>>> thread has shown that there is a fair amount of concern about how the OWASP
>>> brand is being used.
>>>
>>> I know there is some work being done in this area, but I think that it
>>> is critical for OWASP to assemble a mechanism for introducing and
>>> incubating projects to the point they are worthy of the OWASP  stamp; a
>>> good model might be the Apache Incubator programme that facilitates
>>> projects moving from experiment to full fledged Apache Foundation project
>>> based on a set of criteria.
>>>
>>> On Tue, Nov 1, 2011 at 4:14 PM, Jason Li < <jason.li at owasp.org>
>>> jason.li at owasp.org> wrote:
>>>
>>>> All,
>>>>
>>>> OWASP encourages projects of any type, as long as they are open and
>>>> related to application security. Those are the only requirements for a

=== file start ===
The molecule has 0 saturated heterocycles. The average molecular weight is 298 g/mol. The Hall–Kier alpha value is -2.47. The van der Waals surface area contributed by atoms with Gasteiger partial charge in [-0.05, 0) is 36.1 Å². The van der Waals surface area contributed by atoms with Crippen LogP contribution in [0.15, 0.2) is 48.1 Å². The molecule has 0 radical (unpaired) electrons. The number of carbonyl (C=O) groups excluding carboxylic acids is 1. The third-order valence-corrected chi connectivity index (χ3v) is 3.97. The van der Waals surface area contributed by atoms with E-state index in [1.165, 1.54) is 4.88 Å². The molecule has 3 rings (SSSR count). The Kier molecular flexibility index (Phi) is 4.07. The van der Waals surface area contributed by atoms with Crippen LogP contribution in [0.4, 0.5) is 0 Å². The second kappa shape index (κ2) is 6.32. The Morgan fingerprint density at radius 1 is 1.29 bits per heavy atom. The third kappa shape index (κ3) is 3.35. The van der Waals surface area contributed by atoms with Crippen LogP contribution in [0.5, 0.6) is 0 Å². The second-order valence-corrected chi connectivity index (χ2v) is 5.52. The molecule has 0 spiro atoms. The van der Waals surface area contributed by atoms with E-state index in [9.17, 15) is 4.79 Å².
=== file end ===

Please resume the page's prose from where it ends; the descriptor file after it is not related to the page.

>>>> project idea. As Michael pointed out, the low barrier to entry encourages
>>>> participation from talented volunteers.
>>>>
>>>
>>> The low barrier to entry is important, but the degree of endorsement of
>>> the constituent projects should be commensurate with the degree of merit,
>>> stability, and value the project offers.  As a project matures it should
>>> graduate through a set of ranks and it should be a critical milestone that
>>> has had sufficient use and review from the community before something gets
>>> 'blessed' as a full OWASP project.
>>>
>>>
>>>> Yes, that has resulted in a huge landscape of OWASP projects - all of
>>>> which are in various stages of maturity. This situation makes navigating
>>>> the OWASP Project landscape difficult. But it is not the responsibility or
>>>> burden of a project leader to worry about those issues. OWASP as an
>>>> organization should be responsible for managing the project landscape and
>>>> facilitating navigation of that landscape.  Project leaders should be
>>>> focused on their project.
>>>>
>>>>